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The Honolulu Advertiser
Posted on: Wednesday, October 8, 2003

Put the telemarketers on hold

By David Shapiro

Our country is divided over the international war on terrorism, but we've mustered extraordinary national unity against a sinister domestic terror — telemarketing phone calls and e-mailed spam.

Americans posted more than 50 million numbers on a "do-not-call" list set up by the Federal Trade Commission to rid us of 80 percent of solicitation calls by assessing stiff fines against marketers who ignore our wishes for peace and quiet.

Public distress over an Oklahoma court ruling that the FTC lacked authority to enforce the list moved Congress to act with rare speed and unanimity to clarify the FTC's power.

Then a second federal judge in Colorado frustrated consumer relief by ruling that the telemarketing crackdown violates the free-speech rights of marketers.

Come on, this isn't free speech, it's home invasion.

The worst intrusions are the equivalent of leaving flaming bags of doggie-doo on our porches.

The problem is that Congress targeted only commercial telemarketers, exempting charities, media pollsters and, of course, politicians. The law won't likely clear court review until lawmakers treat all annoying phone solicitations equally.

At least telemarketers have to observe some rules of decency. They're easily traced, and it costs money to run their boiler rooms.

Internet spammers, on the other hand, operate like guerrilla bombers, with few costs and relative anonymity as they assault our in-boxes with distasteful and fraudulent pitches for sexual aids, prescription medications, stock tips, contest scams, African business schemes and photos of women who claim to perform acts once only seen in the sleaziest bars near certain overseas military bases.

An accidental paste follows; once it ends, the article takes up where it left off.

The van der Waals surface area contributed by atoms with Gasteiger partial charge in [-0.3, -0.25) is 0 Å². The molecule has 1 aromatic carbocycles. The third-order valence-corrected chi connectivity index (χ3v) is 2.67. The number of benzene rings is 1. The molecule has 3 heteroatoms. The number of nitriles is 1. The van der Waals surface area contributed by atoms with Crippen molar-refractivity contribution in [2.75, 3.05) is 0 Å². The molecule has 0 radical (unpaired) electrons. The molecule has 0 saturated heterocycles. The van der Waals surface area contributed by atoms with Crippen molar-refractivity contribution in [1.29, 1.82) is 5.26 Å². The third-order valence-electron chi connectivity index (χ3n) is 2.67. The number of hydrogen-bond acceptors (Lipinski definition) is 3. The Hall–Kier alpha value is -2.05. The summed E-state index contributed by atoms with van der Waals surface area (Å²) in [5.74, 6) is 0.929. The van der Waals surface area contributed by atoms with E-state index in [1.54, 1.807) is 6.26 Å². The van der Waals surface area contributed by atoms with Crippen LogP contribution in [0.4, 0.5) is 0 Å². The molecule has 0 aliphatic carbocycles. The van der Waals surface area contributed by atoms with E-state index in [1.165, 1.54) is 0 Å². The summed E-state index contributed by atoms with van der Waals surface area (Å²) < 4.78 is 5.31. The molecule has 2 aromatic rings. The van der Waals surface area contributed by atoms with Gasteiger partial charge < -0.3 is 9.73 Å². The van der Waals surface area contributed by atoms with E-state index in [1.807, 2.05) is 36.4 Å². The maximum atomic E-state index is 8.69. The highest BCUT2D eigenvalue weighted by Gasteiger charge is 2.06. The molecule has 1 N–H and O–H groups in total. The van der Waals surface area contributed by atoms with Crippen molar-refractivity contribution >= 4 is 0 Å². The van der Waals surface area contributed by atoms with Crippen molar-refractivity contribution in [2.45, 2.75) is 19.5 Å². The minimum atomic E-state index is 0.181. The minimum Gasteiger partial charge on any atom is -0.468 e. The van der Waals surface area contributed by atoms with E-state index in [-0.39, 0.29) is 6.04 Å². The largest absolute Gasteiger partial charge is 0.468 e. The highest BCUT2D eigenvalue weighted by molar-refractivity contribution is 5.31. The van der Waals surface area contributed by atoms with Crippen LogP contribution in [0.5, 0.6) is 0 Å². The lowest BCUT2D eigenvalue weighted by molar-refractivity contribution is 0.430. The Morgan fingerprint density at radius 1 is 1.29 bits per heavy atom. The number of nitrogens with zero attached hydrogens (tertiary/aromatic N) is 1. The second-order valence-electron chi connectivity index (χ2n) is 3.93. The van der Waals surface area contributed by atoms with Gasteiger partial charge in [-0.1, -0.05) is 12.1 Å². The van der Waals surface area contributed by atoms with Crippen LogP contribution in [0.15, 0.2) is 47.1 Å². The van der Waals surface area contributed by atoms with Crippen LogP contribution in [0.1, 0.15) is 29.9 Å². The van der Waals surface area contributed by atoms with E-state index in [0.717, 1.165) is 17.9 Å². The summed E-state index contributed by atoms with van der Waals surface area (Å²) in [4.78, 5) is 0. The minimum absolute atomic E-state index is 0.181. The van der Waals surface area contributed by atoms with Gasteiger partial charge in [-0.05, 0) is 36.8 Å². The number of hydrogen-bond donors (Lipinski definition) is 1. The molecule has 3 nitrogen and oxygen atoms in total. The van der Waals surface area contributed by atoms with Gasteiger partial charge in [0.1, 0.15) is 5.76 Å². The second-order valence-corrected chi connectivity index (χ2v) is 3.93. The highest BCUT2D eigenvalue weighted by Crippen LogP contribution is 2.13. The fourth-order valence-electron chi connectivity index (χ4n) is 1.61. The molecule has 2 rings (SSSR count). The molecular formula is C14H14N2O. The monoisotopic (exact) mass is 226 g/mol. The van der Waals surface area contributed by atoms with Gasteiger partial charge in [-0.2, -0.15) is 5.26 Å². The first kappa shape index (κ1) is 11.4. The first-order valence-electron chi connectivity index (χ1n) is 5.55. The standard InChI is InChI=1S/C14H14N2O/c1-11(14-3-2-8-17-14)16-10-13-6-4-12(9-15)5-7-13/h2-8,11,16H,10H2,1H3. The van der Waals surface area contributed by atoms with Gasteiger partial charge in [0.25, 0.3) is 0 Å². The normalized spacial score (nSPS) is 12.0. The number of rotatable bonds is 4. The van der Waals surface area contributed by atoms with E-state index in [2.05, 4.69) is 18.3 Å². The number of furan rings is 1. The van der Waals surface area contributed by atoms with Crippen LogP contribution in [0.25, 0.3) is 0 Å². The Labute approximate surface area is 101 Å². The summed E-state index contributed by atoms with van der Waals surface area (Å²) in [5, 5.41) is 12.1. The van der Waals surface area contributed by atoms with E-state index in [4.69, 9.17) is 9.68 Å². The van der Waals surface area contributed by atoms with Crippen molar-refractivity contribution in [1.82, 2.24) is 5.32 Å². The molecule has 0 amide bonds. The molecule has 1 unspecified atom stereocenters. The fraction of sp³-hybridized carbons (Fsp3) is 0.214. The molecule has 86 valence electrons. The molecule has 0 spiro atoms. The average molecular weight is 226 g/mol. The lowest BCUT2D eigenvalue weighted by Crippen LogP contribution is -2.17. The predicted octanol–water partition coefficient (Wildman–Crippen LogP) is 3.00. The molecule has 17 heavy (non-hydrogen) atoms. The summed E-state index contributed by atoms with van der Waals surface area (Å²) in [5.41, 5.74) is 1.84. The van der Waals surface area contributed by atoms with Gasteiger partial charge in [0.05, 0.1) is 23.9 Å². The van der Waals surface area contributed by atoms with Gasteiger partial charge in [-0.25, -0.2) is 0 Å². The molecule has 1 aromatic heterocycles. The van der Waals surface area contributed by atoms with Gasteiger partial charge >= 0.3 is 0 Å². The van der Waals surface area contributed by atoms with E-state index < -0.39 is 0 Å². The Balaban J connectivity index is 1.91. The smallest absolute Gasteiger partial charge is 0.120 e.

Spammers are creative and unscrupulous in battling attempts to control them. They've shut down leading anti-spam Web sites with brazen computerized attacks.

California has a new law that bans unsolicited commercial e-mail and imposes fines of as much as $1 million per violation. But it remains to be seen if the law will pass legal muster, and if it does, whether the state will succeed in identifying and prosecuting violators.

In the meantime, California had better put some extra security on state computers.

Tough laws and new filtering technologies are important weapons in keeping these invaders out of our homes. But laws always have loopholes, and technology always seems to favor the bad guys.

In the end, we have to protect ourselves.

We can hit these operators where it hurts by never buying, donating or giving information to any telemarketer or spammer. Ever. They operate at such low cost that if even a tiny fraction of the people they contact respond, it can be hugely rewarding.

They thrive because some people really are gullible enough to invest in Nigerian banking scams, order dangerous medications without medical exams and fall for ludicrous promises to grow hair and enhance body parts.

Fight back by firmly telling all telemarketers that you don't accept telephone solicitations, period.

Refuse to discuss it beyond that. Over time, it will reduce calls.

Never fall for a sob story over the telephone or Internet, and bite your tongue even if they're selling something you need or collecting for a charity you support. There can be no exceptions if you don't want to be the fuel that keeps the phone lines burning.

They'll feel your pain. In my profession, media pollsters are finding it increasingly difficult to get scientifically valid samples because so many people are refusing to take their calls.

The only survey pollsters can be sure of any more is the one that says 100 percent of us want to be left to our peaceful dinners.

David Shapiro can be reached at dave@volcanicash.net.